1. Grace, I love your comment about the “shoulds” that have faded into the background. Also, sage words about the benefits of growing older. 🙂

  5. Thanks to comments on my own blog post today, I reconnected with a favorite poem that seems to fit your story also:quote
    “The Way It Is
    There’s a thread you follow. It goes among
    things that change. But it doesn’t change.
    People wonder about what you are pursuing.
    You have to explain about the thread.
    But it is hard for others to see.
    While you hold it you can’t get lost.
    Tragedies happen; people get hurt
    or die; and you suffer and get old.
    Nothing you do can stop time’s unfolding.
    You don’t ever let go of the thread.
    ~ William Stafford ~
    And then there was this one:
    How To Be a Poet
    By Wendell Berry
    (to remind myself)
    Make a place to sit down.
    Sit down. Be quiet.
    You must depend upon
    affection, reading, knowledge,
    skill—more of each
    than you have—inspiration,
    work, growing older, patience,
    for patience joins time
    to eternity. Any readers
    who like your poems,
    doubt their judgment.
    Breathe with unconditional breath
    the unconditioned air.
    Shun electric wire.
    Communicate slowly. Live
    a three-dimensioned life;
    stay away from screens.
    Stay away from anything
    that obscures the place it is in.
    There are no unsacred places;
    there are only sacred places
    and desecrated places.
    Accept what comes from silence.
    Make the best you can of it.
    Of the little words that come
    out of the silence, like prayers
    prayed back to the one who prays,
    make a poem that does not disturb
    the silence from which it came.

    1. Shirley, you have brought two of my favorite poets/writers to the pages of my blog! William Stafford, a past poet laureate of Oregon, writes beautiful poetry. And now his son, Kim, is following in his footsteps. Wendell Berry not only writes beautiful poetry but also some lovely books. Introduced to Berry by my brother-in-law some years ago. I’ve copied out these poems to print them and tack on the wall near my laptop so when my soul needs them, they’ll be right there. Thank you, dear friend, for such a lovely comment.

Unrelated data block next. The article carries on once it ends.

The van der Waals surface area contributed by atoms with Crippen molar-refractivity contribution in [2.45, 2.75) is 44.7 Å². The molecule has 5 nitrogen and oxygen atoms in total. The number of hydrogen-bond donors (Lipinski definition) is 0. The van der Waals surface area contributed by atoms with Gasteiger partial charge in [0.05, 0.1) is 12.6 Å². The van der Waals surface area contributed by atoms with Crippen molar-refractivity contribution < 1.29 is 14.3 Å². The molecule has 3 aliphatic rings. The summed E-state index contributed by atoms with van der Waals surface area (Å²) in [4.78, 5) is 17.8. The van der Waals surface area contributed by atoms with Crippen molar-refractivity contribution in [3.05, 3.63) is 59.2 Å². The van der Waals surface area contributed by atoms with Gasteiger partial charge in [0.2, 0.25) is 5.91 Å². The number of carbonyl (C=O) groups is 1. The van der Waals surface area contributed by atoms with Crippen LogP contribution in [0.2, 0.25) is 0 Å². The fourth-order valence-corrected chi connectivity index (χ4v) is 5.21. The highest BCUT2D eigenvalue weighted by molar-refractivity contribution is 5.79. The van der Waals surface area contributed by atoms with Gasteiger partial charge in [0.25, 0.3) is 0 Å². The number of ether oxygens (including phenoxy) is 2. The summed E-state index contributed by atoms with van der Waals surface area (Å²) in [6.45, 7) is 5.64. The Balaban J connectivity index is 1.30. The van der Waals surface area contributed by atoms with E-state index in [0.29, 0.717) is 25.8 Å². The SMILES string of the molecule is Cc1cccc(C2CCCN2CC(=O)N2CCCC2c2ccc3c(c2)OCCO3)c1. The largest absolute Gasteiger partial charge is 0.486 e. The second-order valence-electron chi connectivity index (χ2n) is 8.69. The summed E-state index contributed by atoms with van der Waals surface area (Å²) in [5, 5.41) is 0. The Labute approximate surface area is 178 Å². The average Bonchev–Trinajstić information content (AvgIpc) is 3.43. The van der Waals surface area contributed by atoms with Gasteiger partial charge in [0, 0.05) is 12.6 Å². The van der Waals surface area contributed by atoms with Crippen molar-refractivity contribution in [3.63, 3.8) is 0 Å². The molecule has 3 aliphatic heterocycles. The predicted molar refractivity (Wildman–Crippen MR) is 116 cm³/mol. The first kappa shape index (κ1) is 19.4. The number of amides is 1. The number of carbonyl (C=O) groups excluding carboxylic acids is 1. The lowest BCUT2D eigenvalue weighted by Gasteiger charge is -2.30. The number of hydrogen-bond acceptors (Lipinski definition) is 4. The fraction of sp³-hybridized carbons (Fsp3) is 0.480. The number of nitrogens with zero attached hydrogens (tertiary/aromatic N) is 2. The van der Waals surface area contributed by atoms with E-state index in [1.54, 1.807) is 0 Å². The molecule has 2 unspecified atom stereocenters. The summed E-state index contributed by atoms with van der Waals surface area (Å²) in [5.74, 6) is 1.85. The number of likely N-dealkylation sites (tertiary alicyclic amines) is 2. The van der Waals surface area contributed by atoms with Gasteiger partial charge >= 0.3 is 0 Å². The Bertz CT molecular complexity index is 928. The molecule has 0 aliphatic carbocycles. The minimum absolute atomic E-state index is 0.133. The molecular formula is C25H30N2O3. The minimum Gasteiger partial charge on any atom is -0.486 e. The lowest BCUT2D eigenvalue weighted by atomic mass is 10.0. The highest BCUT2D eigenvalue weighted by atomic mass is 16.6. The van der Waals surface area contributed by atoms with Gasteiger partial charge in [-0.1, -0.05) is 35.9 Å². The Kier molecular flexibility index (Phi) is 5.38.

6. Sage advice. When I plan or try to organize a day’s activities I always fall short. It’s better to recognize that 24 hours has limitations and it’s no good not doing one thing in order to do another. I’d rather make a weekly list and try to tick off one or two things every day. But I admit that I do get frustrated at my inability to do everything as planned.
    That said, I mourn the passing of each day and how yesterdays become forgotten tomorrows. So I try to make a note every morning of the previous day’s activities so that in some little way I can keep all my yesterdays alive – if only with a few sentences.

    1. Susan, I think we all fall short each day — it’s just human nature. I like your idea of a weekly list rather than a daily one and attempting to accomplish one or two a day. Also like your honoring of each day’s passing. Something I may give a try. Thanks for stopping by!

  7. Ah, Sherrey, I love the quote – it sure helps to put my current anxiety in perspective; I’ve just returned from vacation and need to remember that the break was much-needed … yes, I’ve fallen behind with my goals and I’m feeling slightly disoriented because of the time away from my desk, but there’s always time to catch up … and letting go of some stuff is no crime either 🙂

    1. Belinda, there you are! I’ve been missing you and that lovely series you did before you went away. So good to see you’re back. We are long overdue for a phone call but right now my life is a bit like the zoo. So much so, we took an entire day on Wed. and spent it at the zoo. Very relaxing indeed!
      When you get back and get your writing legs under you, I’d like to have you either write a guest post for Healing by Writing or allow me to interview you there, about the book, your move to America, life since then. Again, we should touch on change — it’s a big part of who you are to me! 🙂
      Best always,

      1. It will be my pleasure; in fact, I did a reading this morning for at Rock my Ville Arts Festival and focused on both the expat’s culture shock upon arrival in her/his host country and reversed culture shock on the first visit back home. Let me know when you want to talk.

        1. Belinda, how does the week of 8/19 look? The only morning I couldn’t talk is Wed., 8/21. Let me know what works for you and our time difference, and we’ll get something set up before life gets in the way for either of us. 🙂 Looking forward to this!